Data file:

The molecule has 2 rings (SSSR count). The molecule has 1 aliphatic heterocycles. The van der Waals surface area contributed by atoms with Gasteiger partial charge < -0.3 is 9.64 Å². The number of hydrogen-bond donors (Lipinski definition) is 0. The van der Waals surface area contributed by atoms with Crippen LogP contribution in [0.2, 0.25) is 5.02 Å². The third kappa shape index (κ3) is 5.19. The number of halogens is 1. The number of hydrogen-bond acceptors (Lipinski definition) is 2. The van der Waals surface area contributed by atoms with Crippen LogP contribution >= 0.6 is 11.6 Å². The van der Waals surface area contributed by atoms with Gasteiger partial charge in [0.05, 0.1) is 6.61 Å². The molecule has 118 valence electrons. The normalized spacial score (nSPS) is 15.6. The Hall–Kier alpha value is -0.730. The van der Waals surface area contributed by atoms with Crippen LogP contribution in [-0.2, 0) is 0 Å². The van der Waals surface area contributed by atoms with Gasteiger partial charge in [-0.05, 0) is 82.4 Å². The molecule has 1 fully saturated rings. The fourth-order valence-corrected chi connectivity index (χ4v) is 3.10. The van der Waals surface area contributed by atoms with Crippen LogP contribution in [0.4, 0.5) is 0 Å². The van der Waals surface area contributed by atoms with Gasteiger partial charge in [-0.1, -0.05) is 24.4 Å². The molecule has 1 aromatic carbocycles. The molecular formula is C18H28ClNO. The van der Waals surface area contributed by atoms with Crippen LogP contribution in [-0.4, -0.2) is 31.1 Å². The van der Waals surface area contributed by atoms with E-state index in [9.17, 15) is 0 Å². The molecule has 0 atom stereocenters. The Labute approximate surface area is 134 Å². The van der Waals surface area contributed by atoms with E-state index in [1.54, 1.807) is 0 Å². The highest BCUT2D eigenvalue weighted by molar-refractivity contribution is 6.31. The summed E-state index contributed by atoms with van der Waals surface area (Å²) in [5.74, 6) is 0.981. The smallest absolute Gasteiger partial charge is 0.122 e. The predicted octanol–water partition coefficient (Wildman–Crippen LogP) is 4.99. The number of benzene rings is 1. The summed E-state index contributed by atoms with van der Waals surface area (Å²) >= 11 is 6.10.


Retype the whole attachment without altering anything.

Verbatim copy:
The molecule has 2 rings (SSSR count). The molecule has 1 aliphatic heterocycles. The van der Waals surface area contributed by atoms with Gasteiger partial charge < -0.3 is 9.64 Å². The number of hydrogen-bond donors (Lipinski definition) is 0. The van der Waals surface area contributed by atoms with Crippen LogP contribution in [0.2, 0.25) is 5.02 Å². The third kappa shape index (κ3) is 5.19. The number of halogens is 1. The number of hydrogen-bond acceptors (Lipinski definition) is 2. The van der Waals surface area contributed by atoms with Crippen LogP contribution >= 0.6 is 11.6 Å². The van der Waals surface area contributed by atoms with Gasteiger partial charge in [0.05, 0.1) is 6.61 Å². The molecule has 118 valence electrons. The normalized spacial score (nSPS) is 15.6. The Hall–Kier alpha value is -0.730. The van der Waals surface area contributed by atoms with Crippen LogP contribution in [-0.2, 0) is 0 Å². The van der Waals surface area contributed by atoms with Gasteiger partial charge in [-0.05, 0) is 82.4 Å². The molecule has 1 fully saturated rings. The fourth-order valence-corrected chi connectivity index (χ4v) is 3.10. The van der Waals surface area contributed by atoms with Crippen LogP contribution in [0.4, 0.5) is 0 Å². The van der Waals surface area contributed by atoms with Gasteiger partial charge in [-0.1, -0.05) is 24.4 Å². The molecule has 1 aromatic carbocycles. The molecular formula is C18H28ClNO. The van der Waals surface area contributed by atoms with Crippen LogP contribution in [-0.4, -0.2) is 31.1 Å². The van der Waals surface area contributed by atoms with E-state index in [9.17, 15) is 0 Å². The molecule has 0 atom stereocenters. The Labute approximate surface area is 134 Å². The van der Waals surface area contributed by atoms with E-state index in [1.54, 1.807) is 0 Å². The highest BCUT2D eigenvalue weighted by molar-refractivity contribution is 6.31. The summed E-state index contributed by atoms with van der Waals surface area (Å²) in [5.74, 6) is 0.981. The smallest absolute Gasteiger partial charge is 0.122 e. The predicted octanol–water partition coefficient (Wildman–Crippen LogP) is 4.99. The number of benzene rings is 1. The summed E-state index contributed by atoms with van der Waals surface area (Å²) >= 11 is 6.10.